Particular times and particular places
This year we will be celebrating the 400th anniversary of St Philip’s canonisation on 12 March. It’s a sobering thought that this is probably the last Philippine centenary most of us will celebrate. It’s not likely that those who celebrated 500 years since his birth in 2015 will make it to the fifth centenary of his death in 2095. The members of Young Oratory will already be preparing to retire when the Oratory reaches the age of 500 in 2075.
There’s quite a gap in the middle, and so we must make the most of our last great Philippine year for a while. Make sure you join us for our Solemn Mass at 11am on March 12!
We are fortunate to have been around for such a concentration of Oratorian celebrations in recent years. As well as all these centenaries, many of us have witnessed both the beatification and canonisation of St John Henry Newman, Our Cardinal. It was the same saint who famously wrote:
God has created me to do him some definite service; he has committed some work to me which he has not committed to another. I have my mission—I may never know it in this life, but I shall be told it in the next. Somehow I am necessary for his purposes. I have a part in this great work…
As he continued this meditation, Our Cardinal reflected on how our relationships with other people — ‘the bond of connection between persons’ — enable us to play a part in God’s work. Through our friendships, we can draw others closer towards God. And even if we find ourselves separated from all we know and love, we should trust God has a plan that he is bringing to fruition through us.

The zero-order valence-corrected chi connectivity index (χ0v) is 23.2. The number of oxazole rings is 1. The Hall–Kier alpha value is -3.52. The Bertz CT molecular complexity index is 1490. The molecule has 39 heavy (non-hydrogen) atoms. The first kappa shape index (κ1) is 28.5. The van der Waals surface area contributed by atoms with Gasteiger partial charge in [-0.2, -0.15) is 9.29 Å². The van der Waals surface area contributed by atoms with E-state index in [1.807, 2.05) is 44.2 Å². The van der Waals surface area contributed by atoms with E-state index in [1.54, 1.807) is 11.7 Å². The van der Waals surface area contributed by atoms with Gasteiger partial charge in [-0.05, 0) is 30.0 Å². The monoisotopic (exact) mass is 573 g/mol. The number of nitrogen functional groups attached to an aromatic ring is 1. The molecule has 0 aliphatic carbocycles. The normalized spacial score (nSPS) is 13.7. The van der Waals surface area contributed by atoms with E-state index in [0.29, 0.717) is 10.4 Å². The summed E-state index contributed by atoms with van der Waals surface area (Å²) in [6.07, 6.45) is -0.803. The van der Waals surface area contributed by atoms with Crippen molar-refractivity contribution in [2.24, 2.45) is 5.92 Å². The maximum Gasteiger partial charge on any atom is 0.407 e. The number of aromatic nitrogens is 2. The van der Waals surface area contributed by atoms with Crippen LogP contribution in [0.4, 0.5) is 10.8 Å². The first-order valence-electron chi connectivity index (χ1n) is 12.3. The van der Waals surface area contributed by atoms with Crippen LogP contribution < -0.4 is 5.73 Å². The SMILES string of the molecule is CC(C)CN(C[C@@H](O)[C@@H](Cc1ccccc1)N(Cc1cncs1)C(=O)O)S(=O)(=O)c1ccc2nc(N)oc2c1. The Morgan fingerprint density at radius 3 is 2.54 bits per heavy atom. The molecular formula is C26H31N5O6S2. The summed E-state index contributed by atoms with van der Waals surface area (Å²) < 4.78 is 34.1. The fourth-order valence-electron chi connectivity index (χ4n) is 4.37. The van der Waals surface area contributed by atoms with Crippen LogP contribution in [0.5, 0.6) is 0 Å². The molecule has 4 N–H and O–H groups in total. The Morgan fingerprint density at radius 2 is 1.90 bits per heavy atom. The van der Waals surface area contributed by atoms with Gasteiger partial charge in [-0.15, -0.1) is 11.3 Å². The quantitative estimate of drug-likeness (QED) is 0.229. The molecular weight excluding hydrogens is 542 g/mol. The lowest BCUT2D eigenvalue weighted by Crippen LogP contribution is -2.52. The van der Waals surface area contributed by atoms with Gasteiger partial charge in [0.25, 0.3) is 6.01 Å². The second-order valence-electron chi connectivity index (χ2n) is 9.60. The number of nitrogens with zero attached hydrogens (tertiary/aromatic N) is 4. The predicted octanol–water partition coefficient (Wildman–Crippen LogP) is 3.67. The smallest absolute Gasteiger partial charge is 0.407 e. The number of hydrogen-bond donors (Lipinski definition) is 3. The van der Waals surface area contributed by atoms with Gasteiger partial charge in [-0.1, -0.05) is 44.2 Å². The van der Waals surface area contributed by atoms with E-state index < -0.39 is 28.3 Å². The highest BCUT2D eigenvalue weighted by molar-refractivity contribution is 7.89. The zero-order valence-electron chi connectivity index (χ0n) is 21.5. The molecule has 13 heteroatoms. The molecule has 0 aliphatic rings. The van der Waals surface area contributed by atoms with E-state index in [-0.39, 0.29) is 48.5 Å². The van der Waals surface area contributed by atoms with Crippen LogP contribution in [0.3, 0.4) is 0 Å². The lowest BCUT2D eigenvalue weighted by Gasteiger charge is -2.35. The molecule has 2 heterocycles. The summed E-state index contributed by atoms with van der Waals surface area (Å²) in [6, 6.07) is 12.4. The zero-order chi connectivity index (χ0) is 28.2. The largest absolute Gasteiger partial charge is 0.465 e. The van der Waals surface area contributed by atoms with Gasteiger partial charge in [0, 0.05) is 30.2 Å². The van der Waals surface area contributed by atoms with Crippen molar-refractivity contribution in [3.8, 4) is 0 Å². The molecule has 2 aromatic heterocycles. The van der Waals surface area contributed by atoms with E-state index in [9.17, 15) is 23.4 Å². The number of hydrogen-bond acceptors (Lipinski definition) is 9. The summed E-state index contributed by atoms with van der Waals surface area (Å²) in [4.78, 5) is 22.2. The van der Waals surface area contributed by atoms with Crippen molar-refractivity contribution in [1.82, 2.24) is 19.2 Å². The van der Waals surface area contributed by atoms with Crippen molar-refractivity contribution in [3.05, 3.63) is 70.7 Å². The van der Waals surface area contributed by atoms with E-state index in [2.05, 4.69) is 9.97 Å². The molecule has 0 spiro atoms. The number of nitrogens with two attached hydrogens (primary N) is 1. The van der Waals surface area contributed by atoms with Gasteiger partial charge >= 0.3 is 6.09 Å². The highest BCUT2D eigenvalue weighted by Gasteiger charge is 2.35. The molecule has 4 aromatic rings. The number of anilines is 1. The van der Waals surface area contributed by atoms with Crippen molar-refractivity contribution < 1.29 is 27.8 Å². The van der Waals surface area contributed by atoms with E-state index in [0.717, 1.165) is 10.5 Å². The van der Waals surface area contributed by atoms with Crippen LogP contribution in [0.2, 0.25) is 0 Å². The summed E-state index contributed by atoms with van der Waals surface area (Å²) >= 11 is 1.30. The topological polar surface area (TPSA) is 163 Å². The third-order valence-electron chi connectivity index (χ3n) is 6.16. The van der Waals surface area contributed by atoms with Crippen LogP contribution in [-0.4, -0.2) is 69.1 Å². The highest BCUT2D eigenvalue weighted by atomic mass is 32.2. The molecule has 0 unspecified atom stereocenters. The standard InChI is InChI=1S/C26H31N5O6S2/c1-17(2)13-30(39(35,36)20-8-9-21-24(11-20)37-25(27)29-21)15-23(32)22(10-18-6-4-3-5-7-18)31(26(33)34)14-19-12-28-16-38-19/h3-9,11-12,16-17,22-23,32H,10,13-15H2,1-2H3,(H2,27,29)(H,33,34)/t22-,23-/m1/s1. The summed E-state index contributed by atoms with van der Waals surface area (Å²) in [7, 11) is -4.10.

Therefore I will trust him. Whatever, wherever I am…still he knows what he is about.
This idea leads quite naturally into another: that we find ourselves in a particular time and a particular place for a reason, whether we are aware of it or not. St Paul says that God has marked out our appointed times in history and the boundaries of our lands so that we would seek and even find him (Acts 17:26–27). Our relationships, our time and our place all play a definite part in our journey towards God.
This is a comforting thought, when news headlines seem to report disaster after disaster and crisis after crisis. We find ourselves living in a world that, in many ways, needs rebuilding. Even the Church is no exception.
But there is a reason that we find ourselves living at this time and in this place. And perhaps all these anniversaries are meant to encourage us to look at the example of St Philip, who lived through a time of great difficulty. Rome suffered from plague and poverty in his lifetime — both physical and spiritual. It was a time of terrible corruption in the Church, and vast swathes of Catholics were lost to schism and heresy in the reformation. But what Philip did in Rome 500 years ago, what John Henry did in Birmingham 150 years ago, we are called to do here and now in Oxford. St Philip teaches us:
We must have confidence in God, who is what he always has been, and we must not be disheartened because things turn out contrary to us. When tribulations, infirmities, and contradictions come, we must not run away in a fright, but vanquish them like men. Let us throw ourselves into the arms of God, and be sure that if he wishes anything of us, he will make us good for all he desires us to do for him. Do not let a day pass without doing some good during it.
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